Thursday, June 17 at 06:45am (PDT)Thursday, June 17 at 02:45pm (BST)Thursday, June 17 10:45pm (KST)
SMB2021 FollowWednesday (Thursday) during the "CT09" time block.
Eastern Washington University
"A New Model for Rat-Fleaâ€“Driven Plague Transmission"
Rats have long been thought to drive plague epidemics, specifically bubonic plague. However an alternative theory for plague transmission has been posited by Dean et al. (PNAS 2018) where ectoparasites living on human hosts drive spread. This talk will present a new mathematical model for the spread of the plague based on rat-flea interactions with the human population and compare our results to existing models. Our results suggest that rat-flea transmission of the plague is still a plausible explanation.
Universidad Adolfo Ibáñez
"An SIR-type model incorporating social distancing dynamics based on point prevalence and socio-behavioral factors"
Modeling human behavior within mathematical modeling of infectious diseases is key to understand and control disease spread. We present a mathematical compartmental model of Susceptible - Infectious - Removed to compare the infected curves given by four different functional forms describing the transmission rate. These depend on social-distance, which varies according to the balance between two opposite thrives: the self-protecting reaction of individuals upon the presence of disease to increase social distancing and their necessity to return to a culturally dependent natural social distance that occurs in the absence of disease. We present results for different society types on point prevalence, the peak size of a first epidemic outbreak and the time of occurrence of that peak, for four different transmission rate functional forms and parameters of interest related to distancing behavior. We observe the vulnerability to disease spread of close contact societies, and also that certain social distancing behavior may provoke an early occurring small peak of a first epidemic outbreak, observing differences in this regard between society types. We discuss the appearance of oscillations of the transmission rates and how these oscillations are impacted through social distancing; breaking the unimodality of the actives-curve produced by the classical SIR-model.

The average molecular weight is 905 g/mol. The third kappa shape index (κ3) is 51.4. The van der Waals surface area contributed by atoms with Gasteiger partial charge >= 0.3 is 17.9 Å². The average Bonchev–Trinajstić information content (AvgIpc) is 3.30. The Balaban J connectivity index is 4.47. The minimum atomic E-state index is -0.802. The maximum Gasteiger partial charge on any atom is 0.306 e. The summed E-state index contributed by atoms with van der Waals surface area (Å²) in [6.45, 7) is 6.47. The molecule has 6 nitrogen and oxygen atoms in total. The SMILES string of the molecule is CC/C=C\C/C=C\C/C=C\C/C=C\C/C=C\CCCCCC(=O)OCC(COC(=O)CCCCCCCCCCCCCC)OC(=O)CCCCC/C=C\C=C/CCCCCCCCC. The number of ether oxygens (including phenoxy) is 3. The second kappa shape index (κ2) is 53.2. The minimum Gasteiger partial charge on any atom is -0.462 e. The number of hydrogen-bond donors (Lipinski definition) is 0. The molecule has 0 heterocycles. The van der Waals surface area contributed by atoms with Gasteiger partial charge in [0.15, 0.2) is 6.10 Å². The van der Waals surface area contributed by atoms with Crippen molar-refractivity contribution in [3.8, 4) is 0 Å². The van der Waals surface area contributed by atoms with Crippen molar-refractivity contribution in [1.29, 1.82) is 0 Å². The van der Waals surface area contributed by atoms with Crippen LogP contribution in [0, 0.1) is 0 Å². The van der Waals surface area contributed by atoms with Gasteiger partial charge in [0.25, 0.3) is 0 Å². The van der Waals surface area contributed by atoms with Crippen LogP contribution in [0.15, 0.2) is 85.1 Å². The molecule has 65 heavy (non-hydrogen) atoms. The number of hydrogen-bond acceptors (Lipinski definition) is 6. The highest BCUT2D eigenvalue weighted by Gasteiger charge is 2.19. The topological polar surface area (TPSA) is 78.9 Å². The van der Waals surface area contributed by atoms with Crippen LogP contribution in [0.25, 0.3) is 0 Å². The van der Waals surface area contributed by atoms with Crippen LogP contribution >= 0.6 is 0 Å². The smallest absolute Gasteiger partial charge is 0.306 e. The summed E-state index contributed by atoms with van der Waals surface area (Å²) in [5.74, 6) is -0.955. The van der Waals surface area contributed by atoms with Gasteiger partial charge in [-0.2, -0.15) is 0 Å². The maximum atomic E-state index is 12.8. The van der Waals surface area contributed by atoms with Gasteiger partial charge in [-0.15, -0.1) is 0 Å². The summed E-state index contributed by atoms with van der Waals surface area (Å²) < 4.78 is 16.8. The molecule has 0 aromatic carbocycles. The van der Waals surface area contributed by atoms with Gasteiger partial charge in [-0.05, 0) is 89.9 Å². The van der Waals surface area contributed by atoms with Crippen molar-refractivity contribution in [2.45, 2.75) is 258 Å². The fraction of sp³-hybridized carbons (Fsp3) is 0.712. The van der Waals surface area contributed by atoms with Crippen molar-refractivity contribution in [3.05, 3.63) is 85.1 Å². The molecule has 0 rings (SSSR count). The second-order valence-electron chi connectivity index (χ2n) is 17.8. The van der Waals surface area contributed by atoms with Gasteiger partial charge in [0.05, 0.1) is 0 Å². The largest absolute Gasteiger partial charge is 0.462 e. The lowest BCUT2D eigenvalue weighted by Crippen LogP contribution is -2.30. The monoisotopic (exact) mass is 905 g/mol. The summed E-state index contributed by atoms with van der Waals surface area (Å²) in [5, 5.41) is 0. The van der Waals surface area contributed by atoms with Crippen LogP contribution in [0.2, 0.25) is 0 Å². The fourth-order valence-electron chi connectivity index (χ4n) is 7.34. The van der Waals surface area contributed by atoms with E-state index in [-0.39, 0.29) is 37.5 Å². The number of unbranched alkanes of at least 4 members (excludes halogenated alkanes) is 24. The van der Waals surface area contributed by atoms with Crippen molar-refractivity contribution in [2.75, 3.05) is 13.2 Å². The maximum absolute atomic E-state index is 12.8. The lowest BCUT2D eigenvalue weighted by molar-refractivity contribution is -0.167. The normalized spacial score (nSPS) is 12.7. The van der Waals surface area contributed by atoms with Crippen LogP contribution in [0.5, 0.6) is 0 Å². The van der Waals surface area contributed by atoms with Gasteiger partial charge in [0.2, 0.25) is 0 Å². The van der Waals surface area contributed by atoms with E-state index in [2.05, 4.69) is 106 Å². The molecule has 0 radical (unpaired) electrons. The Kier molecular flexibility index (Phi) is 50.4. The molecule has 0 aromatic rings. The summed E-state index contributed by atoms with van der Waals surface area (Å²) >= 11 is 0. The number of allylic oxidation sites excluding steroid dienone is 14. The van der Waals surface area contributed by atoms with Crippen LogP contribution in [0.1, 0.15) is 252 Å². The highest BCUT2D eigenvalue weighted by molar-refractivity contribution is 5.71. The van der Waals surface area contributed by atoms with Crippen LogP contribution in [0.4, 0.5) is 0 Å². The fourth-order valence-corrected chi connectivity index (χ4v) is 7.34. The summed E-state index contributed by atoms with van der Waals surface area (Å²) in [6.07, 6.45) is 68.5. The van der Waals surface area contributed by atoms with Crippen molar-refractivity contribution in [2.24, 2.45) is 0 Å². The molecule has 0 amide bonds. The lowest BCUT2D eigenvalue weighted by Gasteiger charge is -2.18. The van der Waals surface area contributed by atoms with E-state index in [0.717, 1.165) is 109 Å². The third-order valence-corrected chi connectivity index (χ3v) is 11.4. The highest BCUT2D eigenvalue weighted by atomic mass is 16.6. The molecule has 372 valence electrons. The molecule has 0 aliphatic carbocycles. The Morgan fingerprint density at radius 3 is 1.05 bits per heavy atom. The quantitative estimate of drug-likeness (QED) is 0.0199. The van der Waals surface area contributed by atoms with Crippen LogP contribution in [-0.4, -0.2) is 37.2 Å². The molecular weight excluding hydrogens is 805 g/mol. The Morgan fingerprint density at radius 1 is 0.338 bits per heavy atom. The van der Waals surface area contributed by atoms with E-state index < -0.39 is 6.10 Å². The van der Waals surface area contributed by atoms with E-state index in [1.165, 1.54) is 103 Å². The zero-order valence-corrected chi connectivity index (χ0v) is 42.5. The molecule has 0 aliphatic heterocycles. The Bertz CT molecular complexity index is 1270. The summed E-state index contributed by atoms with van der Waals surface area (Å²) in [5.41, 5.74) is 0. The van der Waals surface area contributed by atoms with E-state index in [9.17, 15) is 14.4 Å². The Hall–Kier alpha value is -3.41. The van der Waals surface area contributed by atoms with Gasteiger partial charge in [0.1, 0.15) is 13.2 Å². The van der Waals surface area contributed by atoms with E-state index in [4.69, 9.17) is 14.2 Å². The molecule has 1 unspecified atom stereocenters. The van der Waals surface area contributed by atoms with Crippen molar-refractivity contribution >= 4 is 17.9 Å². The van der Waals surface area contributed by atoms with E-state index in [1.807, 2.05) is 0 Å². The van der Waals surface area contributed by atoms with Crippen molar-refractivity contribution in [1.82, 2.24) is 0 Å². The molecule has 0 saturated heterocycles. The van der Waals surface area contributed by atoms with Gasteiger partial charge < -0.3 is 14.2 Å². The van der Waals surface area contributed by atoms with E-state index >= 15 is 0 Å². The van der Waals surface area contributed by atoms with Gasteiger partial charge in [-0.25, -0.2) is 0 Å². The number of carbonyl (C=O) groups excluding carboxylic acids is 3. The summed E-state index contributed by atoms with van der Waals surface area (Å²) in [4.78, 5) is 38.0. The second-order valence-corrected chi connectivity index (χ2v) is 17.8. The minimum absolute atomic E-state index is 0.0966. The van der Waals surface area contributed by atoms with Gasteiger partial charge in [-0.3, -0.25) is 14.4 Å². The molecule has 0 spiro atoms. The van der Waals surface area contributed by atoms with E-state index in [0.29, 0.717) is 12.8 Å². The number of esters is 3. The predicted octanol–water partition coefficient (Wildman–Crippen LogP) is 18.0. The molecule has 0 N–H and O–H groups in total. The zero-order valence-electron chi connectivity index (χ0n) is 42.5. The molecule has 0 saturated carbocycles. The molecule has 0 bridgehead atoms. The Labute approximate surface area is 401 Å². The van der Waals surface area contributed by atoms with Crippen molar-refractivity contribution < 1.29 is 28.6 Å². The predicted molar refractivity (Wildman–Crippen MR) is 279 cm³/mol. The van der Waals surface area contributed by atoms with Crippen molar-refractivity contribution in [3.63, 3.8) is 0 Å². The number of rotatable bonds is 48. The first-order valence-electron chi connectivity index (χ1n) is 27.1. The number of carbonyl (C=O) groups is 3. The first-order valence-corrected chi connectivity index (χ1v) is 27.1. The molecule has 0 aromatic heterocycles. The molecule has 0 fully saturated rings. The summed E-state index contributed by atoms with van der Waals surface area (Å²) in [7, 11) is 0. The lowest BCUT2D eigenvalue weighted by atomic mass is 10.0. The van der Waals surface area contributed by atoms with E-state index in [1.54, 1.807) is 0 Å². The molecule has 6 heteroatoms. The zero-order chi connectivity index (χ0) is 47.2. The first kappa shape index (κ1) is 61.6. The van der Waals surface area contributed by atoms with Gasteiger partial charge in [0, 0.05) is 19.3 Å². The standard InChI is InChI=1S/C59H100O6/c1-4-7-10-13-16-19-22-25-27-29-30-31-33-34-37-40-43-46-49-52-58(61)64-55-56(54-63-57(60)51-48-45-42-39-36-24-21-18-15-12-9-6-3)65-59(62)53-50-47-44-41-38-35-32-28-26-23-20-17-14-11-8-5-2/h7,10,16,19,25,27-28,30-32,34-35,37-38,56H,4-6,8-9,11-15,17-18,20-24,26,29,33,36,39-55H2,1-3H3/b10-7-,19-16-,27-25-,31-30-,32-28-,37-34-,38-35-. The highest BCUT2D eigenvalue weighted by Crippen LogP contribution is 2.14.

University of Warwick
"A network modelling approach to assess non-pharmaceutical disease controls against SARS-CoV-2 in a worker population"
As part of a concerted pandemic response to protect public health, businesses can enact non-pharmaceutical controls to minimise exposure to pathogens in workplaces and premises open to the public. Amendments to working practices can lead to the amount, duration and/or proximity of interactions being changed, ultimately altering the dynamics of disease spread.We use a data-driven approach to parameterise an individual-based network model for transmission of SARS-CoV-2 amongst the working population, stratified into work sectors. The network comprises layered contacts to consider risk of spread in multiple encounter settings (workplaces, households, social and other). We analyse several interventions targeted towards working practices: mandating a fraction of the population to work from home; using temporally asynchronous work patterns; and introducing 'COVID-secure' workplaces. We also assess the general role of adherence to (or effectiveness of) isolation and test and trace measures and demonstrate the impact of these interventions on epidemiological metrics.Given the heterogeneity of demographic attributes across worker roles, in addition to the individual nature of controls such as contact tracing, we demonstrate the utility of a network model approach to investigate workplace-targeted intervention strategies and the role of test, trace and isolation in tackling disease spread.
University of Maryland
"Optimal allocation of limited testing resources for flattening the COVID-19 curve"
Insufficient testing capacity has proven to be a critical bottleneck in the fight against COVID-19, especially during the early stages of the pandemic. Prioritizing allocation of limited testing resources based on symptom severity (among other factors) has therefore emerged has a key component of public policy ripe for mathematical analysis and optimization, but the typical testing rate expressions utilized in compartmental disease models are inadequate for describing severely constrained resource scenarios. Here, we propose a testing model which flexibly accounts for both limited and plentiful resources, and we use a modified SEIR model with quarantine to find optimal allocations of testing capacity for flattening the epidemic curve. We balance resources between two testing strategies: clinical testing focused only on severely symptomatic individuals and non-clinical testing focused on mild and asymptomatic individuals, where contact tracing and case monitoring are incorporated by an information parameter. We find that purely clinical testing is optimal at very low testing capacities, supporting early guidance to ration tests for the sickest patients. Additionally, we find that a mix of clinical and non-clinical testing becomes optimal as testing capacity increases. Further, we find that reduction of our model's R0 is an unreliable metric for epidemic peak reduction.